Predictors of particularly late perforation include concomitant transvenous pacing, steroids within 7 days, older age, helical screws (active fixation leads), BMI less than 20, anticoagulation therapy, and female gender.1,4,7,8,15 The exact cause of perforation is not fully understood but several factors are thought to play a role, including smaller, thinner leads which exert an increased force per unit area on the ventricular wall.1,5,8,10,11,16 This smaller diameter and its increased force on the ventricular wall are thought to contribute to acute perforations. Increased lead slack after placement can lead to increased tension on the free wall and cause late perforations.10,12,14 Active fixation leads have a higher incidence of perforation due to lead thickness and over-torquing.1,10,17 In addition, the lead tip forces are complex and vary with the cardiac cycle and change overtime. The interaction of the lead tip forces and the ventricular wall when unbalanced can lead to perforation.16
Acute complications of both kinds of wire placement can include cardiac tamponade, pneumothorax, hemothorax, pericardial and pleural effusions, and lead perforations. Late complications can include infection, superior vena cava thrombosis, failed sensing, failed pacing, and erosion of the lead or generator.5,18 The various complications can present with a spectrum of symptoms from asymptomatic to sudden death.12 If a patient presents with diaphragmatic pacing, pericardial friction rub, intermittent or failed pacing or sensing, muscle stimulation, increased pacing threshold, or the lead tip less than 3 mm from the radiolucent stripe of epicardium perforation must be suspected.12,16,18,19 Normal impedance and pacing parameters do not excluded perforation.17 When lead perforation is suspected, evaluation should include pacer interrogation, chest radiograph, computed tomography (CT) of the chest, and echocardiogram.4
Treatment of ventricular perforation varies as to the timing of the perforation. Acutely, the lead can be repositioned and followed with serial echocardiograms to monitor resolution of the perforation and to detect deterioration that would require immediate intervention. Delayed and subacute perforation management may not be as straightforward or standardized. If there is no bleeding in the mediastinum, the lead can be left in place and another lead placed in for use. If there is bleeding within or outside of the mediastinum with risk of vascular or pulmonary damage, the lead must be extracted and 30 days after placement.12 For active fixation leads, the lead can be removed transvenously under visualization with transesophageal echocardiogram.14 On the other hand, passive fixation leads have bulky tips that can cause damage with transvenous extraction. The recommended method of removal involves cardiothroacic surgery cutting the tip and the lead body being removed transvenously.14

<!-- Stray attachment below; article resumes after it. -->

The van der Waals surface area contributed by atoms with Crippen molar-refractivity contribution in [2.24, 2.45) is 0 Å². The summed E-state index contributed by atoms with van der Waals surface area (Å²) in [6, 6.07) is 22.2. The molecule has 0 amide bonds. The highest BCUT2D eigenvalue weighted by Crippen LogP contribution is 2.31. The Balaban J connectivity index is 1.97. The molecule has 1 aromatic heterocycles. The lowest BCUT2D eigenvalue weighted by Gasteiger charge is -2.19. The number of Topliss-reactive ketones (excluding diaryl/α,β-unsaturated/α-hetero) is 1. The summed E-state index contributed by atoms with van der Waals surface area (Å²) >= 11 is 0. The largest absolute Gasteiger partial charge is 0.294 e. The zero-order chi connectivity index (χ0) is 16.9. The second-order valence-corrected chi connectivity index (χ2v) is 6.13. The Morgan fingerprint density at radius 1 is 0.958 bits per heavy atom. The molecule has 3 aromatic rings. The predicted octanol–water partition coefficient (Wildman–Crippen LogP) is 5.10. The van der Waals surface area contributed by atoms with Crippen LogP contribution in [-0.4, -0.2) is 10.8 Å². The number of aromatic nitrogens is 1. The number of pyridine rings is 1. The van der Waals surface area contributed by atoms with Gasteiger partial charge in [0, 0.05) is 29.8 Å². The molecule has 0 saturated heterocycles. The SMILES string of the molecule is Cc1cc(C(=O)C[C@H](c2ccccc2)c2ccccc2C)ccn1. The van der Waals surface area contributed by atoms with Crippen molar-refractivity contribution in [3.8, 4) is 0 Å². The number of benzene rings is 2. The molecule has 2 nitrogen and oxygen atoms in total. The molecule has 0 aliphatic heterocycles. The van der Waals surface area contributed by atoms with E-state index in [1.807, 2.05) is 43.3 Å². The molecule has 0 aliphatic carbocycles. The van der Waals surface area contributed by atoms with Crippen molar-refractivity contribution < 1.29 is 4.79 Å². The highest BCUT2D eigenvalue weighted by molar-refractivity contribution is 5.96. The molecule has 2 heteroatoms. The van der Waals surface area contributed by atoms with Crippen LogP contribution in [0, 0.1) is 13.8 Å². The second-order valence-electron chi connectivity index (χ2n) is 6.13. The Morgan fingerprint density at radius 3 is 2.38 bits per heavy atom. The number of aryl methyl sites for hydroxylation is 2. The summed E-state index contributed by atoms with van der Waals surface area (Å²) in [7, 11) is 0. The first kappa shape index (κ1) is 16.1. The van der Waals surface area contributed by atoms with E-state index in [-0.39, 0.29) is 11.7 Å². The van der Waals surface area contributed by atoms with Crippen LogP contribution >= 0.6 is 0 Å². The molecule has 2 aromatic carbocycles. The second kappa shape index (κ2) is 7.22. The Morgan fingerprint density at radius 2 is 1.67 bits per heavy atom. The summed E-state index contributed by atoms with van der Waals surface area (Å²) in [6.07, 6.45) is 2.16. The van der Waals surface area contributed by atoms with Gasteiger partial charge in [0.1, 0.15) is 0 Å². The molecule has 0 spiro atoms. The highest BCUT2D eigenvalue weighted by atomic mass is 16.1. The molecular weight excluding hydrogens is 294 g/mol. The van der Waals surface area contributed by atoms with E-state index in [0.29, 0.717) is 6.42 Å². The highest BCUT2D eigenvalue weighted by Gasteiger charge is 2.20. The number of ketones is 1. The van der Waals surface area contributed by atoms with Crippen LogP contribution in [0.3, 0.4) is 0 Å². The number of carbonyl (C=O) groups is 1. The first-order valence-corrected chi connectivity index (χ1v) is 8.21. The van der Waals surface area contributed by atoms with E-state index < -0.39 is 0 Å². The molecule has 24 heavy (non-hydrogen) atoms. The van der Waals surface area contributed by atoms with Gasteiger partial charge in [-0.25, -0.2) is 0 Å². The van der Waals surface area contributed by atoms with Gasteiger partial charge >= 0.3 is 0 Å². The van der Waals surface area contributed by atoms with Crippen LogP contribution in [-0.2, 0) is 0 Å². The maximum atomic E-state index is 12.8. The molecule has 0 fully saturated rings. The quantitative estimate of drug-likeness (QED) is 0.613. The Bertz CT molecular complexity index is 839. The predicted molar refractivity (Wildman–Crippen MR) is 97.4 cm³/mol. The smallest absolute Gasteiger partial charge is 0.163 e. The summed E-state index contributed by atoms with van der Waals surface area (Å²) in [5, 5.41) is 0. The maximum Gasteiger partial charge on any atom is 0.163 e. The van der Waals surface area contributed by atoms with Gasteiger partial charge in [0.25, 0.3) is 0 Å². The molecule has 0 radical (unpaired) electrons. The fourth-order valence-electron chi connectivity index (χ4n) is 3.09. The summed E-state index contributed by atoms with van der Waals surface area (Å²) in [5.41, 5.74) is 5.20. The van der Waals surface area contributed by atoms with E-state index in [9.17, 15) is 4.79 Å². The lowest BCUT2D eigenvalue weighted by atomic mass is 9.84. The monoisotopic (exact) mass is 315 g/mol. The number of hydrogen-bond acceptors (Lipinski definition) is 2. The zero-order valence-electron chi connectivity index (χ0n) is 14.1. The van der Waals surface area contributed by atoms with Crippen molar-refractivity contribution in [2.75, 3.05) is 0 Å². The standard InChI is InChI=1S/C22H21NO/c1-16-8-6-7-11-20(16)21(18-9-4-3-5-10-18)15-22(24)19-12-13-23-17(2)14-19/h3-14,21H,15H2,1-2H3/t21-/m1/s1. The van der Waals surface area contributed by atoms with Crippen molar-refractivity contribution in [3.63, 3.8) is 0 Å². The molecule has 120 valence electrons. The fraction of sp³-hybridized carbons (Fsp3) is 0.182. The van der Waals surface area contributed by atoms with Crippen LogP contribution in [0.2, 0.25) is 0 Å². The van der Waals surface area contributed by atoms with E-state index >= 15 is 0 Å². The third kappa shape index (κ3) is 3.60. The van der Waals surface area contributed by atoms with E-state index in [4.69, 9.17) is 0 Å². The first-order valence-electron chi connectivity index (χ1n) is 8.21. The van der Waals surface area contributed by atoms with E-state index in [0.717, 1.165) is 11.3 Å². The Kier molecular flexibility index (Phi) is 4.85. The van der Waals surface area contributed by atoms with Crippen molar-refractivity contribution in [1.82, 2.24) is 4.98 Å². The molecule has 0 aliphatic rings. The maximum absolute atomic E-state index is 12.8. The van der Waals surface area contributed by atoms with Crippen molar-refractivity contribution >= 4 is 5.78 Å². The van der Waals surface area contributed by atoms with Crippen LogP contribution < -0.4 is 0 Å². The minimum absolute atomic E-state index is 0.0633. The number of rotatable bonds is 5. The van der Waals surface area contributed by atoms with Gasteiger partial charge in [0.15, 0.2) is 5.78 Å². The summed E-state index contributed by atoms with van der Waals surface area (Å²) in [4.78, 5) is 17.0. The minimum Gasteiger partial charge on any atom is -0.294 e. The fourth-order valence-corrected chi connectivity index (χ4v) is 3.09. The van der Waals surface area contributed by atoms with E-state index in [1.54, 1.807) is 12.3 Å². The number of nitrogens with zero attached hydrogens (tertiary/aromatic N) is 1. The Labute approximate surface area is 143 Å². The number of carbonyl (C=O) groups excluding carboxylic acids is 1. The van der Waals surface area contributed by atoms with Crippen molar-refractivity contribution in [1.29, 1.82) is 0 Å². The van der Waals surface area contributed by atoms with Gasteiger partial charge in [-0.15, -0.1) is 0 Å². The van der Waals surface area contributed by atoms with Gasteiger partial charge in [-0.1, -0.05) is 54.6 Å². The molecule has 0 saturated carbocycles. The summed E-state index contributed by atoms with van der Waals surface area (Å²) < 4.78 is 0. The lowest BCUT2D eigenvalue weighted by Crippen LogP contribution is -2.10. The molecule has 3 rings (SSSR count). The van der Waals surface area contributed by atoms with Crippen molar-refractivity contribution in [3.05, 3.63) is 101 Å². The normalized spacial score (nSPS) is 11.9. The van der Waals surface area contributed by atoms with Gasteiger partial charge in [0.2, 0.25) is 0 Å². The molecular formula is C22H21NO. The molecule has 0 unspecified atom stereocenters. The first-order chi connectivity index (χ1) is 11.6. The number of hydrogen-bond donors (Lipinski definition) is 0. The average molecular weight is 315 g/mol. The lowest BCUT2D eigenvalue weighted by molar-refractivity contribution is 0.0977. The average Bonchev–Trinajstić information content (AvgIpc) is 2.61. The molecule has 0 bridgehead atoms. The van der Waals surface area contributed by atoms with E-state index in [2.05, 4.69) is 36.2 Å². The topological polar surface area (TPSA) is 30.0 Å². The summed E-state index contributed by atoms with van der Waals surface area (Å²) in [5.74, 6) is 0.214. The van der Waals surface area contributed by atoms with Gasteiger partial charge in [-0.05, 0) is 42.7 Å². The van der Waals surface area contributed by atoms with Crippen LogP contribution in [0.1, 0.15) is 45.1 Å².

Ideally, perforation would like to be avoided. There has been decreased incidence of perforation when the lead is placed on the septal wall or in the right ventricular outflow tract where the ventricular wall is thicker as opposed to the right ventricular free wall or the apex where the myocardium is thinner.1,5,10,11,16 To minimize the risk of perforation, the lead should be placed along the septal wall or in the right ventricular outflow tract whenever possible. In addition, the indication for placement should be reviewed on all patients prior to placement to avoid taking risks that are not necessary. Lead perforation extending far beyond the cardiac margins has rarely been reported in the literature. It is a serious complication following pacemaker implantation, which could potentially lead to catastrophic outcomes. It is vitally important to properly diagnose and manage lead complications. Close follow-up to evaluate postoperative pain, subtle changes in pacing and sensing values may provide clues to lead migration. However, when this rare complication occurs, the use of VATS techniques may be helpful to minimize morbidity from lead extraction previously requiring a major thoracotomy.